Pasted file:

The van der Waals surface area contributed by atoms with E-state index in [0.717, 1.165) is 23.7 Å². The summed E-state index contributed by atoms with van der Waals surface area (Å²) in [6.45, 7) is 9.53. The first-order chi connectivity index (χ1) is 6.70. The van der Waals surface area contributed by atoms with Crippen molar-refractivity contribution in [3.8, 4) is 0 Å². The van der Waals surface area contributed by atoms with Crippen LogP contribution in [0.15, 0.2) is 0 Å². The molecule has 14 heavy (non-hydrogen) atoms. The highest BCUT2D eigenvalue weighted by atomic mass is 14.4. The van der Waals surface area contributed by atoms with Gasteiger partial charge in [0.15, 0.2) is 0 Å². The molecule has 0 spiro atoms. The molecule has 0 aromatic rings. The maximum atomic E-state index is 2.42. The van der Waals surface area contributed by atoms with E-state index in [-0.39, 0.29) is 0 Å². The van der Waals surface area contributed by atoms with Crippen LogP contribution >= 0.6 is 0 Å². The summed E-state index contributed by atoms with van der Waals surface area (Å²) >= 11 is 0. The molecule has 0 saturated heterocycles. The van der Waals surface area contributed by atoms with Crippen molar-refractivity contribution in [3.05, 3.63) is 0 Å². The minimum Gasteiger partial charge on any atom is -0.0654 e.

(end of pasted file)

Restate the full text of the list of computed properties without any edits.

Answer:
The van der Waals surface area contributed by atoms with E-state index in [0.717, 1.165) is 23.7 Å². The summed E-state index contributed by atoms with van der Waals surface area (Å²) in [6.45, 7) is 9.53. The first-order chi connectivity index (χ1) is 6.70. The van der Waals surface area contributed by atoms with Crippen molar-refractivity contribution in [3.8, 4) is 0 Å². The van der Waals surface area contributed by atoms with Crippen LogP contribution in [0.15, 0.2) is 0 Å². The molecule has 14 heavy (non-hydrogen) atoms. The highest BCUT2D eigenvalue weighted by atomic mass is 14.4. The van der Waals surface area contributed by atoms with Gasteiger partial charge in [0.15, 0.2) is 0 Å². The molecule has 0 spiro atoms. The molecule has 0 aromatic rings. The maximum atomic E-state index is 2.42. The van der Waals surface area contributed by atoms with E-state index in [-0.39, 0.29) is 0 Å². The van der Waals surface area contributed by atoms with Crippen LogP contribution >= 0.6 is 0 Å². The summed E-state index contributed by atoms with van der Waals surface area (Å²) >= 11 is 0. The molecule has 0 saturated heterocycles. The van der Waals surface area contributed by atoms with Crippen molar-refractivity contribution in [3.05, 3.63) is 0 Å². The minimum Gasteiger partial charge on any atom is -0.0654 e.